I began prototyping Observatorium in May of 2014. Previously I’d been learning to code in C# using the Unity 3D toolset whilst building various prototypes - ranging from first person puzzle to third person action - so I already knew the basics. For Observatorium, I was keen to dive into the 2D workflow as I’d never tried it before and an orthographic camera was perfect for the type of gameplay I wanted to push.
After watching the tutorial videos on the official Unity site here - Goo.gl - and reading up on the basic Unity 2D workflow I dived into the first demo:
So this is Observatorium 0.0 with my [awesome] coder/designer art. The goal of the demo was to move the boat around and collect all of the little pickups scattered throughout the level. Seems pretty basic but I learned some important Unity 2D concepts including importing 2D images and turning them into game objects with associated sprite renderer components, managing overlapping sprites via sorting layers, triggering 2D events and managing 2D physics. The core movement controls (initially assigned to WASD keys) were very simple to implement: just a positive/negative force applied to the boat to make it move forwards/backwards and a torque for the rotation. I attached the camera to the boat so it would pan with the player and locked rotation via script to avoid sea-sickness. The next step was to work on the constellation gameplay or ‘star sketching’ as I call it:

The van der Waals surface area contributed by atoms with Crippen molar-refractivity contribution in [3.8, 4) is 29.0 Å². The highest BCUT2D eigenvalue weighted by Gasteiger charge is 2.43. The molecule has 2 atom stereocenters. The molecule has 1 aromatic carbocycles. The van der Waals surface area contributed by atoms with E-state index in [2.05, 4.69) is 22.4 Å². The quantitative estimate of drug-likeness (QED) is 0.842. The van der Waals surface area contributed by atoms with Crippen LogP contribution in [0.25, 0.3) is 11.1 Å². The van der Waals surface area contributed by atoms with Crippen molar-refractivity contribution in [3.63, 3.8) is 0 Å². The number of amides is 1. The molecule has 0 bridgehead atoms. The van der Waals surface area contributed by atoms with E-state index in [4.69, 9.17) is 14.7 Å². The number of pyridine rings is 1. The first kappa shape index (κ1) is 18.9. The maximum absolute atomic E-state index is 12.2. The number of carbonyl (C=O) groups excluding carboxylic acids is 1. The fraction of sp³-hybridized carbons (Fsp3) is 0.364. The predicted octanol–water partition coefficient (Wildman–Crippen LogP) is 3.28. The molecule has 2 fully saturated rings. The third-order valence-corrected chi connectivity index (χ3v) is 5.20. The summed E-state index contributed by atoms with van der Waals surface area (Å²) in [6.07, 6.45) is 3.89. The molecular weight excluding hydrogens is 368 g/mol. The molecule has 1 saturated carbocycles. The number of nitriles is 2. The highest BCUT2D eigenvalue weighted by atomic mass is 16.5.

As I mentioned in my last post - #mce_temp_url# - the Observatorium idea stemmed from an earlier first person, free-floating puzzle game I was making called 'Astronaut':
The astronaut demo - although functionally similar - was set in 3D space and depth of the placeable mirrors played a large role so I decided not to use that code here. Instead, I used 2D raycasting to detect which objects were beneath the cursor (whenever a mouse button was being held) and used tags to signify which objects should be interactive.
I drew lines in 3D space in front of the 2D assets and based their start/end points on the positions of the star objects. I added code to check when a loop was detected and, to enhance playability, I froze the game when mouse was held to make sketching much easier. I tried to make the system as dynamic as possible so crazier shapes could be attained simply by adding new star objects:
And that’s pretty much it for Observatorium 0.0: constructed to test the basic movement and sketching gameplay. The next step was to take this idea and move it into a proper puzzle progression. I pushed on by making a series of levels containing numerous constellations the player had to sketch in order to proceed. Completing one constellation would spawn new stars or constellations and so on:
At this very early stage I was still using pickups – such as stardust and starfish - as a large part of the gameplay to lead the player through the game world and to enable certain puzzle behaviour. Some problems with this approach: (1) puzzles were too arbitrary – not enough feedback on why you would draw a line or shape in certain cases (2) puzzles were too repetitive – just lines and shapes with no real method - not very engaging (3) using tiny pickups to lead players through the world meant my playtesters were spending too long focusing on getting their boat on a perfect path and paying less attention to the puzzles.